Wednesday, January 09, 2008

Granada the Red or Alhambra

My day in Granada - what can i say, Alhambra is incredible, dream-like and totally worth a visit in one's lifetime - despite the crowds, despite the price, planning, ticketing etc - the spotlight of my trip, it even overdid Prado, and that is to say! I took over 200 pictures - and anyone can convert into being a photographer in this inspiring, geometry-filled place.

I started the visit in the opposite direction of the crowd flow, and went first to the Generalife gardens (that's where the view on the Alhambra fortress in the morning mist above comes from), what used to serve as a summer house for the Sultan during the Islamic rain. Not much remains of the house, but the gardens are incredible. They were remodeled over time, like most of Alhambra, and that adds to their charm:

The insides of the Ismail tower gives a taste of things to come in the other palaces. The interior decoration used to be split into two parts by the Islamic architects - lower part, called dado, with multi-colored tile decoration that would withstand numerous contacts with the outside world (not preserved to our times on the picture below) - like we do in the swimming pools -, and higher part with stucco, creating mocarabes, this incredible effect you can see on the picture below. Most of the decoration used calligraphic writing or colorful geometrical forms, color that mostly disappeared from the walls today. Thus poems about the Sultan commissioning the room run around the inside walls, telling us his prominence and glory.

I started the visit of Alhambra proper by the El Partal Palace, a perfect photo opportunity (nenuphar gardens recreated in the 19th century):

The Nasrid Palaces are the jewel of the place, and with tourist inflow their visit has been limited to 30 minutes, with time spots to reserve during each day. As there was no real control of when one gets out of the palaces, i stayed several hours taking pictures and falling in love with this place.

There are actually two palaces that create what is known as Nasrid Palaces, called that because of the last Nasrid dynasty of the sultans that ruled Islamic Granada before its final fall in 1492 and built the royal residency in the 14th century: Comares Palace and the Palace of Lions. Charles Quint appreciated them so much that he established his own residence in the old Arab palaces instead of using his newly built Collesium-like villa just behind them. Concerning the Charles Quint palace, someone called it a meteorite that landed by chance in the middle of Alhambra - and that is exactly what it felt like to me.

This is a picture of the entrance to the Comares Palaces, as visitors saw it when introduced there by the Sultan. The door on the right led to the harem and the living quarters, door on the left to the Myrtle court and the throne room.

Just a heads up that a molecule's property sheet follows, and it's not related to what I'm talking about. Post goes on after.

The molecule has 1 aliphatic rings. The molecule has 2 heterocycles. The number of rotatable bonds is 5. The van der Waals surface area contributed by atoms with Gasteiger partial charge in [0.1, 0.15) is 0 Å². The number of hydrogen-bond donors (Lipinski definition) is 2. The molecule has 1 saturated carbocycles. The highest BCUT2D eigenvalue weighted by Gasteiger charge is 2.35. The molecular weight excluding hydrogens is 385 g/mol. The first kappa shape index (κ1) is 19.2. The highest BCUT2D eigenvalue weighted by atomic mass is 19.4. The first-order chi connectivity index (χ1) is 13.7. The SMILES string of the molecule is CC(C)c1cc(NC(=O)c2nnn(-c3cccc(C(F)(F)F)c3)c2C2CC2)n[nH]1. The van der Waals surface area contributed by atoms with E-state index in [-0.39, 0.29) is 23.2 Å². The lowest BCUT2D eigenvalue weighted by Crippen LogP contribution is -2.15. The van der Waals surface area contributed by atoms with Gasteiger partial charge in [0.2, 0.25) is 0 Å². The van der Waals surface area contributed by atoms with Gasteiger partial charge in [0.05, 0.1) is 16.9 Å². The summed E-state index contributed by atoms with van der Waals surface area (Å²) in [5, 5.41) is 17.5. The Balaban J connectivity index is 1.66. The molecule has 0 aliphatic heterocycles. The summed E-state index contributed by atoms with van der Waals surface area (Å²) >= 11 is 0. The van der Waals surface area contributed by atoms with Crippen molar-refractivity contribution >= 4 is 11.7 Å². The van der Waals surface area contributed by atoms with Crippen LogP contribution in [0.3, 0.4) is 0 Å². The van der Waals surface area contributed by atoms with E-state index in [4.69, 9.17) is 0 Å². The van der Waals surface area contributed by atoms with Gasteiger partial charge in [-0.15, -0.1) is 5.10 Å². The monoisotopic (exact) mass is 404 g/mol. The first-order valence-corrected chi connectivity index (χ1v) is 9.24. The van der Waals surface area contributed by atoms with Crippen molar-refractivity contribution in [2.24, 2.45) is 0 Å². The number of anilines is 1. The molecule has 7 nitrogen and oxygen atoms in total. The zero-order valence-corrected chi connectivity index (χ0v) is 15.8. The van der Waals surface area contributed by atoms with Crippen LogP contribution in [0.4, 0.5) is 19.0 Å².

The court of the Myrtles, after the shadowed corridor following the left-side door above looks like this, with the immensely high (35 meters) throne room behind it:

The decoration of the rooms alongside the court uses stucco and mocarabes to their fullest:

From the Myrtles court Charles Quint made a direct door to the second palace, what is now known as the Palace of the Lions. The picture below represents one side of the Lion's court, probably the most famous place in the Nasrid Palaces. Unfortunately the fountain was fenced off and lions were being restored, as well as the Kings' room, - which made me take 30 pictures less of the place, still incredibly beautiful:

Pictures by Juan Laurent of the same place, the Lion's court, but from the 19th century. His pictures did a lot to make Alhambra a popular tourist destination - and develop travel monument photography.

And the last thought - about cats - Granada is also somehow a city of cats. I saw so many of them around Dario river, in Alhambra and on the Albaicin that i couldn't believe it in the end. It does go with the town's mysterious and accommodating nature. And cats made me think about this painting by Dirk de Vos that i remember from Prado - the cats fight for dead prey. I cannot find it on the net as it's not that popular, it is rather peculiar.

The only thing i haven't seen is a granada tree with fruits on!


Nerea said...

Hi Julia,
Congratulations for the report of Granada. I liked it. It also gave me the chance of seeing how Alambra looks like inside.We went there to spend our Easter holidays with the intention of doing some climbing. We had bad weather and cold during our staying in Andalucia, so, we didn´t climb as much as we wanted and we ended doing some tourism. We didn´t visit Alhambra because there were no tickets left. They told us that you have to book them in advance.I also liked Granada a lot. We met some nice people who live there now and we could understand Granada´s way of life. So many students, so many people passing by but few of them stay longer. We watched an incredible flamenco dancer dancing in the terrace where dancing in a small piece of wood while we were having some beers, also some gitanos singing with their guitars, some guys playing strange instruments. It was just great!You mentioned that Granada is a city of cats, I got the idea that Granada is a city of dogs. I saw so many dogs that seemed that many of them had no owners.We could watched and heard dogs fighting everywhere, thanks that we left our dog in the van.
About climbing, we went to Alfacar which is about 10 kilometers from Granada and Cahorros which is about 20 kilometers in the way to Sierra Nevada. Great sport routes!
It was a shame that I couldn´t meet you during your staying in Spain, I´m so busy this year...Maybe next time!
Kattagorri (Nerea)

uasunflower said...

Hey, Nerea, thx for the comment! Hopefully will see you next time in Spain.